A comparative study of the principles governing criminal responsibility in the major legal systems of the world (England, United States, Germany, France, Denmark, Russia, China, and Islamic legal tradition)

Mohamed Badar, Iryna Marchuk

Research output: Contribution to journalArticlepeer-review

7 Citations (Scopus)

Abstract

The purpose of this survey is to examine the underlying principles of criminal responsibility in selected common law and continental law jurisdictions as well as in the Islamic legal tradition through the lens of comparative law (legal jurisdictions of England, Canada, United States, Germany, France, Denmark, Russia and China are subject to the legal analysis). By conducting a comprehensive legal analysis of the concept of crime in selected legal jurisdictions, this study reveals the common legal features pertinent to the concept of crime that are shared by the major legal systems of the world. Particular attention has been given to the thorny and much debated area of the subjective element of a crime and the standards employed to demarcate between intentional and negligent conduct. Turning to comparative law as an invaluable tool of legal analysis, the study demonstrates that there are more common characteristics than originally anticipated regarding the concept of crime, as well as the basis of the principle of culpability in such major legal systems.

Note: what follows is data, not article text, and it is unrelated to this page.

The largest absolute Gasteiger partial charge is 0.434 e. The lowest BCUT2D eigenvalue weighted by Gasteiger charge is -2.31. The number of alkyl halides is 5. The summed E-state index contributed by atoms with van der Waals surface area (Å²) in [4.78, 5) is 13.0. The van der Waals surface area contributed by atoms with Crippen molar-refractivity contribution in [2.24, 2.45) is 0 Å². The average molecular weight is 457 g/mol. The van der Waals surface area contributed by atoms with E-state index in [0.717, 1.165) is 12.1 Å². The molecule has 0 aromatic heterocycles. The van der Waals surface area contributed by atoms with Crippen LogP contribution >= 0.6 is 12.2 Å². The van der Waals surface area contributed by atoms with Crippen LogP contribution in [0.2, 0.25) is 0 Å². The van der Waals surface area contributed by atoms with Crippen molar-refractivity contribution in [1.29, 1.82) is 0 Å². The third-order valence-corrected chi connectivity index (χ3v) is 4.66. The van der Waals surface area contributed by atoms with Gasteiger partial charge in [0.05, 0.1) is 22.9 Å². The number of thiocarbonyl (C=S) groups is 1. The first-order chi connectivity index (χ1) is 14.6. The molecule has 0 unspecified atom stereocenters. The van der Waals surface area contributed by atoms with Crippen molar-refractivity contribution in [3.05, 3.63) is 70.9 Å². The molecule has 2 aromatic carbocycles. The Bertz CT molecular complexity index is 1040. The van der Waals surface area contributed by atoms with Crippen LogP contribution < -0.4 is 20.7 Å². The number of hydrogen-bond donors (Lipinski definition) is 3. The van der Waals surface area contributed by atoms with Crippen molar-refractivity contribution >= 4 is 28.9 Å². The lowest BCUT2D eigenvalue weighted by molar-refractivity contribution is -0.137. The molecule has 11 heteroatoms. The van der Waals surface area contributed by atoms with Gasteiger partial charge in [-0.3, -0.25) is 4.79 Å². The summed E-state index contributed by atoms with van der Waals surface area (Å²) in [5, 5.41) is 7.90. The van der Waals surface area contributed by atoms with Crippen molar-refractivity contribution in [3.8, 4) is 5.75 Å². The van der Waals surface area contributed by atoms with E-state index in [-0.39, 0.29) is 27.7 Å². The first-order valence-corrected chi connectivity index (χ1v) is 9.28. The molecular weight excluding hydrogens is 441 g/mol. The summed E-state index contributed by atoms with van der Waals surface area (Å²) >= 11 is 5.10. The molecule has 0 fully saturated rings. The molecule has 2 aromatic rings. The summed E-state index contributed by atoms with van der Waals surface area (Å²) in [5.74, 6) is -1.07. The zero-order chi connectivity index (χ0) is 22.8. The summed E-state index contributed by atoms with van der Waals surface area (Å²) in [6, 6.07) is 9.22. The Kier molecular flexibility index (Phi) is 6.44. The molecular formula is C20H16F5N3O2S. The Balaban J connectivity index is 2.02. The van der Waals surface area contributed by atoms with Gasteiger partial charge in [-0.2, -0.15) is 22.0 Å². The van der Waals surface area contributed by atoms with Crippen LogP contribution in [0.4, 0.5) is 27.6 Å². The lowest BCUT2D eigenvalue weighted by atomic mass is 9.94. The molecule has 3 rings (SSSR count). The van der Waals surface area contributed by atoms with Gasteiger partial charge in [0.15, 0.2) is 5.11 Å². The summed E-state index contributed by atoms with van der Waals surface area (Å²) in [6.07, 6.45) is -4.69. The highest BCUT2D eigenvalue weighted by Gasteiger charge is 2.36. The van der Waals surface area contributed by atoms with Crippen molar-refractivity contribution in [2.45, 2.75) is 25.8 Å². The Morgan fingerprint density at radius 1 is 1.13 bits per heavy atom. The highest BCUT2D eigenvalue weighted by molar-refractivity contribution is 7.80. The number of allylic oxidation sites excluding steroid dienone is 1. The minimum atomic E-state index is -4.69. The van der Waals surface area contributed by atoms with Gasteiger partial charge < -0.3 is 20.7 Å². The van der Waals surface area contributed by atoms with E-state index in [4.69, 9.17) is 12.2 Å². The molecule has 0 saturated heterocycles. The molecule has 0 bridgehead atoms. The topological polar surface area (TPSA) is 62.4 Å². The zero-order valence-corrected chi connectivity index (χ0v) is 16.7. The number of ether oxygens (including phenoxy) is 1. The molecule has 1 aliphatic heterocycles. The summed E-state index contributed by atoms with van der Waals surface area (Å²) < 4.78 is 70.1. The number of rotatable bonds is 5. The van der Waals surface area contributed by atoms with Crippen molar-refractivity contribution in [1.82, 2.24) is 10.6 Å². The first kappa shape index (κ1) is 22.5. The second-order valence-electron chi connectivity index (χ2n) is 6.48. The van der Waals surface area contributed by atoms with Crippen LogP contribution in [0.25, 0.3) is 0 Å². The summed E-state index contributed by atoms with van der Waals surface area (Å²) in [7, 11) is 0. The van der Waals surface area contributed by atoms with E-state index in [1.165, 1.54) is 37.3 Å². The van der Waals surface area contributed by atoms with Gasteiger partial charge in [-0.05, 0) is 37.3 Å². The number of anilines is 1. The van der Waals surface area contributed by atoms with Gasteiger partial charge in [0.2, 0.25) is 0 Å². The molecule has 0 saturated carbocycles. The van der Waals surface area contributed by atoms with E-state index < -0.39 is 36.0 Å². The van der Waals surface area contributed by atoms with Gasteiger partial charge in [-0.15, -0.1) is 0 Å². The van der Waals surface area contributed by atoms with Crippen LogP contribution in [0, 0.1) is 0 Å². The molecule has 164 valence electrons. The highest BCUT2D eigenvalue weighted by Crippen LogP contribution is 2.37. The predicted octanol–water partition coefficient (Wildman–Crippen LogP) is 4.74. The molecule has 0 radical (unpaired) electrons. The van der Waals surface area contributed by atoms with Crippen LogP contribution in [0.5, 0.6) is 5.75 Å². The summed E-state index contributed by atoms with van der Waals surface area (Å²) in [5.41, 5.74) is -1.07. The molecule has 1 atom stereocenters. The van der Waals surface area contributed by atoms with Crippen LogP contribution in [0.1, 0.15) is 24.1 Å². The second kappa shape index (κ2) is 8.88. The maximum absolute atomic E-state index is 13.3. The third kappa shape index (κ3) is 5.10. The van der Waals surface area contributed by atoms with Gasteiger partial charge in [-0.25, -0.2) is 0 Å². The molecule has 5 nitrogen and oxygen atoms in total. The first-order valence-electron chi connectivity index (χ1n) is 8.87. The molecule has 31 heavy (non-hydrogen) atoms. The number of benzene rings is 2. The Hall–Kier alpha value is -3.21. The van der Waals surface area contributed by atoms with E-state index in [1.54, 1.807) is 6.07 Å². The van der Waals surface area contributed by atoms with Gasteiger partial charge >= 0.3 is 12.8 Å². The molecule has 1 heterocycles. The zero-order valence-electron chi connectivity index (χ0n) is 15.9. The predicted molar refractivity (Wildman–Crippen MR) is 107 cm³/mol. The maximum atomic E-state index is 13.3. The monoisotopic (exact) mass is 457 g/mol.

Original languageEnglish
Pages (from-to)1-48
JournalCriminal Law Forum
Volume24
Issue number1
DOIs
Publication statusPublished - 2013

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